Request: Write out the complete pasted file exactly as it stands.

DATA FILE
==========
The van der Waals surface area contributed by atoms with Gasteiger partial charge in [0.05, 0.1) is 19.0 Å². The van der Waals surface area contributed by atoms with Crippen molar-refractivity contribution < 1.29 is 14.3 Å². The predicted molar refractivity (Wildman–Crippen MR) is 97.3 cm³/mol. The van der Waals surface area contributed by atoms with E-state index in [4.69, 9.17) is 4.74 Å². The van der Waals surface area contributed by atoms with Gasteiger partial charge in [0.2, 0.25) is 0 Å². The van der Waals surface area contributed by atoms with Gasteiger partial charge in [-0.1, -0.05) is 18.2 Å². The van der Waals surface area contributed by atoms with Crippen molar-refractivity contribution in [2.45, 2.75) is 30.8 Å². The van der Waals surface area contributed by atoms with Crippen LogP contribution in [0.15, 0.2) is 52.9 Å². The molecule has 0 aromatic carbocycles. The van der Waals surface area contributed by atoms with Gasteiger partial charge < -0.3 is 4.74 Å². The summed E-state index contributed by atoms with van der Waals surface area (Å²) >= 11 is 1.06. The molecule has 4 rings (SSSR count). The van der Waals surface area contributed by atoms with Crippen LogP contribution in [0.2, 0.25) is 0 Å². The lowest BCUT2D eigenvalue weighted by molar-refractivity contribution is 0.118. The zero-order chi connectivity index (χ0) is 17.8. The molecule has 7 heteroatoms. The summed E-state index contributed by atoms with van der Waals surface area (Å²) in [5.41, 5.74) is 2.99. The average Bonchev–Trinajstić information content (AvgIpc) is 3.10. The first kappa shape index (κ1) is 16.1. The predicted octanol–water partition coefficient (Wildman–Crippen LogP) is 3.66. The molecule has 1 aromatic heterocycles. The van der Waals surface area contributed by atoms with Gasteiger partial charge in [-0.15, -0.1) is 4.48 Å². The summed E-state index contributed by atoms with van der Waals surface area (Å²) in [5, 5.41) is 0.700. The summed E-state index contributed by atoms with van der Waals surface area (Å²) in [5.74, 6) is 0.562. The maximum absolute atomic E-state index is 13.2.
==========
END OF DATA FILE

The van der Waals surface area contributed by atoms with Gasteiger partial charge in [0.05, 0.1) is 19.0 Å². The van der Waals surface area contributed by atoms with Crippen molar-refractivity contribution < 1.29 is 14.3 Å². The predicted molar refractivity (Wildman–Crippen MR) is 97.3 cm³/mol. The van der Waals surface area contributed by atoms with E-state index in [4.69, 9.17) is 4.74 Å². The van der Waals surface area contributed by atoms with Gasteiger partial charge in [0.2, 0.25) is 0 Å². The van der Waals surface area contributed by atoms with Gasteiger partial charge in [-0.1, -0.05) is 18.2 Å². The van der Waals surface area contributed by atoms with Crippen molar-refractivity contribution in [2.45, 2.75) is 30.8 Å². The van der Waals surface area contributed by atoms with Crippen LogP contribution in [0.15, 0.2) is 52.9 Å². The molecule has 0 aromatic carbocycles. The van der Waals surface area contributed by atoms with Gasteiger partial charge < -0.3 is 4.74 Å². The summed E-state index contributed by atoms with van der Waals surface area (Å²) >= 11 is 1.06. The molecule has 4 rings (SSSR count). The van der Waals surface area contributed by atoms with Crippen LogP contribution in [0.2, 0.25) is 0 Å². The lowest BCUT2D eigenvalue weighted by molar-refractivity contribution is 0.118. The zero-order chi connectivity index (χ0) is 17.8. The molecule has 7 heteroatoms. The summed E-state index contributed by atoms with van der Waals surface area (Å²) in [5.41, 5.74) is 2.99. The average Bonchev–Trinajstić information content (AvgIpc) is 3.10. The first kappa shape index (κ1) is 16.1. The predicted octanol–water partition coefficient (Wildman–Crippen LogP) is 3.66. The molecule has 1 aromatic heterocycles. The van der Waals surface area contributed by atoms with Gasteiger partial charge in [-0.15, -0.1) is 4.48 Å². The summed E-state index contributed by atoms with van der Waals surface area (Å²) in [5, 5.41) is 0.700. The summed E-state index contributed by atoms with van der Waals surface area (Å²) in [5.74, 6) is 0.562. The maximum absolute atomic E-state index is 13.2.